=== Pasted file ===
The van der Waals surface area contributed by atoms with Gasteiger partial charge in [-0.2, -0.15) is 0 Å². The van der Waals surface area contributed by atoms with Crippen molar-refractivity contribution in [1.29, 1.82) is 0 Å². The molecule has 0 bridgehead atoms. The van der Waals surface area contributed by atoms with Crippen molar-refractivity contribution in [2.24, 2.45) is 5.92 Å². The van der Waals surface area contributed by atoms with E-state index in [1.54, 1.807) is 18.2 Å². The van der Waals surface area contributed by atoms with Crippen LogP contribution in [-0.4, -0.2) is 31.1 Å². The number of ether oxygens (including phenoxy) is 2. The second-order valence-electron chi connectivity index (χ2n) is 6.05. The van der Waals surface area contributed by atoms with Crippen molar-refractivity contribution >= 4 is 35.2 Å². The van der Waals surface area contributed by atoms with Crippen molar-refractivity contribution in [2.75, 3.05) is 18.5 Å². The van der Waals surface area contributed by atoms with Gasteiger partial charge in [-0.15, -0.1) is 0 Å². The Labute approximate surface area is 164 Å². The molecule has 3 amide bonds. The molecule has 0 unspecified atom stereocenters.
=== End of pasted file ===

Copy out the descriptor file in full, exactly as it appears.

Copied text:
The van der Waals surface area contributed by atoms with Gasteiger partial charge in [-0.2, -0.15) is 0 Å². The van der Waals surface area contributed by atoms with Crippen molar-refractivity contribution in [1.29, 1.82) is 0 Å². The molecule has 0 bridgehead atoms. The van der Waals surface area contributed by atoms with Crippen molar-refractivity contribution in [2.24, 2.45) is 5.92 Å². The van der Waals surface area contributed by atoms with E-state index in [1.54, 1.807) is 18.2 Å². The van der Waals surface area contributed by atoms with Crippen LogP contribution in [-0.4, -0.2) is 31.1 Å². The number of ether oxygens (including phenoxy) is 2. The second-order valence-electron chi connectivity index (χ2n) is 6.05. The van der Waals surface area contributed by atoms with Crippen molar-refractivity contribution >= 4 is 35.2 Å². The van der Waals surface area contributed by atoms with Crippen molar-refractivity contribution in [2.75, 3.05) is 18.5 Å². The van der Waals surface area contributed by atoms with Gasteiger partial charge in [-0.15, -0.1) is 0 Å². The Labute approximate surface area is 164 Å². The molecule has 3 amide bonds. The molecule has 0 unspecified atom stereocenters.